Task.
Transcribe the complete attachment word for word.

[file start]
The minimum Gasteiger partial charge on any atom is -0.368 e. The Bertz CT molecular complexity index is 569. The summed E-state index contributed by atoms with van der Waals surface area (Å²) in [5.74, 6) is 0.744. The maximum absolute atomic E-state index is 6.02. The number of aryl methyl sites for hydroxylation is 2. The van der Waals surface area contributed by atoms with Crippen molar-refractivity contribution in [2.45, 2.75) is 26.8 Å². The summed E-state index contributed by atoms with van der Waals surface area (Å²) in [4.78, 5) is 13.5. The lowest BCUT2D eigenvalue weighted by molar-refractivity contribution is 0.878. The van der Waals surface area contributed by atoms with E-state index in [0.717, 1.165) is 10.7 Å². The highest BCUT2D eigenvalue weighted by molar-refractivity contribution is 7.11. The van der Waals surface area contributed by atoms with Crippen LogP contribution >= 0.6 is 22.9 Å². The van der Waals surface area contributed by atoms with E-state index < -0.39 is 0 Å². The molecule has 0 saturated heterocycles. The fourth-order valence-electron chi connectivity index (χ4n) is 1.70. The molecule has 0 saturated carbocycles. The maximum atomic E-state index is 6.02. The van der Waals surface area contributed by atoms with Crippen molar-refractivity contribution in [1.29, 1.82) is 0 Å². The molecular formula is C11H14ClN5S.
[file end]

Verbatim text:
The minimum Gasteiger partial charge on any atom is -0.368 e. The Bertz CT molecular complexity index is 569. The summed E-state index contributed by atoms with van der Waals surface area (Å²) in [5.74, 6) is 0.744. The maximum absolute atomic E-state index is 6.02. The number of aryl methyl sites for hydroxylation is 2. The van der Waals surface area contributed by atoms with Crippen molar-refractivity contribution in [2.45, 2.75) is 26.8 Å². The summed E-state index contributed by atoms with van der Waals surface area (Å²) in [4.78, 5) is 13.5. The lowest BCUT2D eigenvalue weighted by molar-refractivity contribution is 0.878. The van der Waals surface area contributed by atoms with E-state index in [0.717, 1.165) is 10.7 Å². The highest BCUT2D eigenvalue weighted by molar-refractivity contribution is 7.11. The van der Waals surface area contributed by atoms with Crippen LogP contribution >= 0.6 is 22.9 Å². The van der Waals surface area contributed by atoms with E-state index < -0.39 is 0 Å². The molecule has 0 saturated heterocycles. The fourth-order valence-electron chi connectivity index (χ4n) is 1.70. The molecule has 0 saturated carbocycles. The maximum atomic E-state index is 6.02. The van der Waals surface area contributed by atoms with Crippen molar-refractivity contribution in [1.29, 1.82) is 0 Å². The molecular formula is C11H14ClN5S.